Arts feature: 'Generations of Art'
The historical record of dancer/choreographer Martha Graham's work begins with an immigrant from Japan named Soichi Sunami. Starting in the late 1920s, when Graham and others, including the Denishawn Dance Company and, later, Agnes de Mille, were laying the foundations of what was becoming known as modern dance, Sunami was photographing the dancers and dances.
Sunami's long-underappreciated work is the centerpiece of “Generations of Art: The Sunami Family,” an exhibition opening this Friday at the Cultural Arts Center. Also featured will be work from John Sunami, Soichi's son and popular Columbus sculptor and painter, plus John's children: Jennifer Sunami, a digital and graphic artist living in Seattle, and Christopher Sunami, Columbus musician, writer and arts advocate, along with Christopher's wife, well-known Columbus mixed-media artist April Sunami, and April and Christopher's son, River Sunami.
“I've been working on getting my father's work better known,” John Sunami said in a recent phone interview, adding that he's also doing extensive restoration and archiving. “The more I work with his photographs, the more I appreciate the skill and the artistic sensibility he had, that he was able to capture the essence of these dancers. Not only the skill, but, when he [photographed] Martha Graham, she was just starting her career, and he was able to recognize her importance.”
Soichi Sunami immigrated to the United States from Japan at the age of 20 in 1907, arriving just in time to avoid being excluded from entry under the Gentlemen's Agreement between the U.S. and Japan. He lived and studied art in Seattle before moving to New York City. In addition to photographing dancers, he was also taking pictures of his friends' artwork, which came to the attention of the Museum of Modern Art. Sunami did contract photography for MOMA for more than 30 years, taking more than 20,000 publicity and catalog images of artwork and exhibitions.
John Sunami recalls art being omnipresent in his youth as a result.
“I grew up surrounded by art. My father's studio was our apartment. I grew up in Greenwich Village and Chelsea, and half of the apartment was my father's studio,” he said. “Every once in a while I would go through the museum with him. He would sneak me in to see the exhibits.”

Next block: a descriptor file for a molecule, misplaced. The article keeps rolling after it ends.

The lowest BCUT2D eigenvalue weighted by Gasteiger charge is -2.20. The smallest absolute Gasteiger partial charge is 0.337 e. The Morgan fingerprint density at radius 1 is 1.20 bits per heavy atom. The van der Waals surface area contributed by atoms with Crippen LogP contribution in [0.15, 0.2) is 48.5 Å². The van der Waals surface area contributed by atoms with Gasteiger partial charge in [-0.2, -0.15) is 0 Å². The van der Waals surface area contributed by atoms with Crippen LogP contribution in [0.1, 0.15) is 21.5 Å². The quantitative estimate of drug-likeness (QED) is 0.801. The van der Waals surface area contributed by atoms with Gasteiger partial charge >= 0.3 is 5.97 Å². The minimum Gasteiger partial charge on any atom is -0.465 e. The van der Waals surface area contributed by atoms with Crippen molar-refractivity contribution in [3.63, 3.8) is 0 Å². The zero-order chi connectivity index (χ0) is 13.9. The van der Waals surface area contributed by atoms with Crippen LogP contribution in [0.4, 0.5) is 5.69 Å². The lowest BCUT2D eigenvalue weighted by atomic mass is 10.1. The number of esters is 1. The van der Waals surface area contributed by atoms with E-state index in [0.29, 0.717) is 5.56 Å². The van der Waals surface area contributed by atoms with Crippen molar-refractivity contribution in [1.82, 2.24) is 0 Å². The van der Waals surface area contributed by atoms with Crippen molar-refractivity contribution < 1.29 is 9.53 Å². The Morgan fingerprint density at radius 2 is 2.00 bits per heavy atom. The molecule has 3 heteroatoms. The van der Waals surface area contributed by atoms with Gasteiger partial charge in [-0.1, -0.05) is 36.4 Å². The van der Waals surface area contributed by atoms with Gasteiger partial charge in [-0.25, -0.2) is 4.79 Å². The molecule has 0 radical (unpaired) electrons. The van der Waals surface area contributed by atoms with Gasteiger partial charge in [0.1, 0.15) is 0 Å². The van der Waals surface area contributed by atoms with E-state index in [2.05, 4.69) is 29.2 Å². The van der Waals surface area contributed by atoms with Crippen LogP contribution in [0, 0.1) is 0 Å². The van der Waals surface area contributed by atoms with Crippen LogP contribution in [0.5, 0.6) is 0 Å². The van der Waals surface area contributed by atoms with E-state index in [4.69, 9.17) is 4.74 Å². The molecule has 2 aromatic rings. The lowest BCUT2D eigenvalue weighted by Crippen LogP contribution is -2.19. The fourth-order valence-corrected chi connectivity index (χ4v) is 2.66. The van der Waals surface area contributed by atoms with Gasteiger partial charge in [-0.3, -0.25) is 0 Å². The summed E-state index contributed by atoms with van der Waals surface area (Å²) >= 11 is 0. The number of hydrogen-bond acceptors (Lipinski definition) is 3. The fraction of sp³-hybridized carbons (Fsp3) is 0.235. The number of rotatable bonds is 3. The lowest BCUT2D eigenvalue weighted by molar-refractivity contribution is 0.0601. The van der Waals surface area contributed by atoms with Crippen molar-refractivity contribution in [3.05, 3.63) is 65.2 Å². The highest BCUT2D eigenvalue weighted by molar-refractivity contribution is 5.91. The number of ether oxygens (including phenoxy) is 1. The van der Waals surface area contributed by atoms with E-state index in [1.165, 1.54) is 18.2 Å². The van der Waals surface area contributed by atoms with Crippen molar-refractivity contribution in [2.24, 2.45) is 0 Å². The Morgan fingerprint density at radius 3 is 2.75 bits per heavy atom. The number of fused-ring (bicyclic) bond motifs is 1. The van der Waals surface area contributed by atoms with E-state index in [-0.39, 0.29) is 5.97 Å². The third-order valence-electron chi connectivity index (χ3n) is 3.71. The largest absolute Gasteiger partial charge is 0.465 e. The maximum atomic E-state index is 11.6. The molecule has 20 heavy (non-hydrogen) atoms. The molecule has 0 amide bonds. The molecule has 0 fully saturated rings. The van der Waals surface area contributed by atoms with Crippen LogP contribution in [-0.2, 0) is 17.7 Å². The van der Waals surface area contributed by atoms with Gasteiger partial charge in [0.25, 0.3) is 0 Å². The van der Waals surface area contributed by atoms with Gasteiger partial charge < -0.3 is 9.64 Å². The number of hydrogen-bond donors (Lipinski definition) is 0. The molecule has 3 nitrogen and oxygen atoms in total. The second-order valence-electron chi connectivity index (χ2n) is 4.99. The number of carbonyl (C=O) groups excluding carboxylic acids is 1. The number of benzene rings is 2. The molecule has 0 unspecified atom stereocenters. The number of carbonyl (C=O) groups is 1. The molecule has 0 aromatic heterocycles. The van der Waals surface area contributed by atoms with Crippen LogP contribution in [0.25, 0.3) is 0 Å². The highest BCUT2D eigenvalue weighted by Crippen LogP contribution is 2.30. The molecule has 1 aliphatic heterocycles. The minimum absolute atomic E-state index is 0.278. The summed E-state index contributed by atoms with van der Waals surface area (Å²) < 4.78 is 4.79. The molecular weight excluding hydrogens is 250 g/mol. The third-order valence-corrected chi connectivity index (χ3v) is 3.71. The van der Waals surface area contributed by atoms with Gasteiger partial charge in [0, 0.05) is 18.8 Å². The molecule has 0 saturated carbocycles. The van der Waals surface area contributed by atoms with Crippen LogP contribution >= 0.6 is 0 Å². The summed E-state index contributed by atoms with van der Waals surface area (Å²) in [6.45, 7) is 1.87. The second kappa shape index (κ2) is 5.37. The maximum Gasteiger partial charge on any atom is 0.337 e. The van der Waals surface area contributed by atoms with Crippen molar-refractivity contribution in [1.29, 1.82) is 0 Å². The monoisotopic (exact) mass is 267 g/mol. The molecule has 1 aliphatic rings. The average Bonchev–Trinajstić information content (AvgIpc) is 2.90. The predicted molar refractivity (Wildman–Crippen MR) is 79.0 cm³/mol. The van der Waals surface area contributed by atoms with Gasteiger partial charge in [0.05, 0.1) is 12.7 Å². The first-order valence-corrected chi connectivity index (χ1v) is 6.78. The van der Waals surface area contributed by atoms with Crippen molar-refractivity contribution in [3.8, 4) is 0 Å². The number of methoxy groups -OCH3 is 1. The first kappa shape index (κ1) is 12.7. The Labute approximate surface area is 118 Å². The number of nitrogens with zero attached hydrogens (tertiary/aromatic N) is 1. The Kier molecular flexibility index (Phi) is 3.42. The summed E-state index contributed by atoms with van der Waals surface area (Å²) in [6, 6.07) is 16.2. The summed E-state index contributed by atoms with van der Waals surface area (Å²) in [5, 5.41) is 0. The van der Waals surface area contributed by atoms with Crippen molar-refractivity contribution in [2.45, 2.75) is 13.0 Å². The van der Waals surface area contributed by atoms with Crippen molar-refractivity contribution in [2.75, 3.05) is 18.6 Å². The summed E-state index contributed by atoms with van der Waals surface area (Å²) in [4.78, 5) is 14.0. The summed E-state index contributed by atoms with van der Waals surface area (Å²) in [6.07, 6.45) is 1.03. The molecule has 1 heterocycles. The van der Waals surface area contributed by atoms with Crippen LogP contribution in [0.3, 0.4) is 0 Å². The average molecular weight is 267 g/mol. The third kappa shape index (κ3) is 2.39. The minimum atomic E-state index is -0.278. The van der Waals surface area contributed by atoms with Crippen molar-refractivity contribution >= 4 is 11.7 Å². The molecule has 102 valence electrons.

This not only planted the seed for John Sunami's future as an artist, but also subsequent generations of the family. “It was a part of our lives with Jennifer and Chris,” John Sunami said.
“We did Suzuki violin when we were young, and we were often going to openings at, especially, the William H. Thomas Gallery,” Christopher Sunami said. “But I also remember my dad's love for art. He worked for a long time on getting public art in the city, and then in more recent years, he has a lot of public pieces around Columbus now.”
John Sunami's contribution to the exhibition includes a 17-foot-long scroll that documents the family history.
“I thought it was important to have the American family's scroll because of just the climate of the time now, to show a new American family can be many things,” he said.
In addition to the collection of visual art, the exhibition opening will feature a performance of original compositions by Christopher Sunami by an ensemble of musicians from the Columbus Symphony and a performance by Columbus Modern Dance Company of Martha Graham's “Heretic,” an early work which was captured in photographs by Soichi Sunami.
“I think Columbus is a great community for the arts.I do feel like, as a family, collectively we've had a significant impact on the arts community, and I'd like to see that recognized,” Christopher Sunami said. “Especially for my grandfather's work – he was really a great artist and I'm excited for there to be a chance for that to be seen.”
Cultural Arts Center
6-9 p.m. Friday, Nov. 30
139 W. Main St., Downtown